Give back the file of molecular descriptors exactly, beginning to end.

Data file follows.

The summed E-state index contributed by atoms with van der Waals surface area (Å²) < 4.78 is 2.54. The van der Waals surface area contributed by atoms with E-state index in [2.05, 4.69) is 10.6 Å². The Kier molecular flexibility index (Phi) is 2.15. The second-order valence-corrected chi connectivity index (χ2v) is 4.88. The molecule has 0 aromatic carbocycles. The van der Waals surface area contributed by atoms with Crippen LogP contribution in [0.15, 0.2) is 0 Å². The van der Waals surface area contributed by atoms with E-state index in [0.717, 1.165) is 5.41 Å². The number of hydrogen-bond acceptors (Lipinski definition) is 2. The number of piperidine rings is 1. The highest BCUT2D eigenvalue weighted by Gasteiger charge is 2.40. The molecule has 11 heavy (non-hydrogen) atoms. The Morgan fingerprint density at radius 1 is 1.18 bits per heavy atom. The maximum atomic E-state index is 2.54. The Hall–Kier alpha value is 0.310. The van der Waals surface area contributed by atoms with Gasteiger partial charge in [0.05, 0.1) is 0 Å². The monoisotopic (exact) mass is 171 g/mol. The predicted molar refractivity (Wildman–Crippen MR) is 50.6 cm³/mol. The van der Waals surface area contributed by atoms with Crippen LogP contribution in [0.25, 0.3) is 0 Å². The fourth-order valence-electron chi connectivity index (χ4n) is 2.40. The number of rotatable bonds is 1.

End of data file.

The summed E-state index contributed by atoms with van der Waals surface area (Å²) < 4.78 is 2.54. The van der Waals surface area contributed by atoms with E-state index in [2.05, 4.69) is 10.6 Å². The Kier molecular flexibility index (Phi) is 2.15. The second-order valence-corrected chi connectivity index (χ2v) is 4.88. The molecule has 0 aromatic carbocycles. The van der Waals surface area contributed by atoms with Crippen LogP contribution in [0.15, 0.2) is 0 Å². The van der Waals surface area contributed by atoms with E-state index in [0.717, 1.165) is 5.41 Å². The number of hydrogen-bond acceptors (Lipinski definition) is 2. The number of piperidine rings is 1. The highest BCUT2D eigenvalue weighted by Gasteiger charge is 2.40. The molecule has 11 heavy (non-hydrogen) atoms. The Morgan fingerprint density at radius 1 is 1.18 bits per heavy atom. The maximum atomic E-state index is 2.54. The Hall–Kier alpha value is 0.310. The van der Waals surface area contributed by atoms with Gasteiger partial charge in [0.05, 0.1) is 0 Å². The monoisotopic (exact) mass is 171 g/mol. The predicted molar refractivity (Wildman–Crippen MR) is 50.6 cm³/mol. The van der Waals surface area contributed by atoms with Crippen LogP contribution in [0.25, 0.3) is 0 Å². The fourth-order valence-electron chi connectivity index (χ4n) is 2.40. The number of rotatable bonds is 1.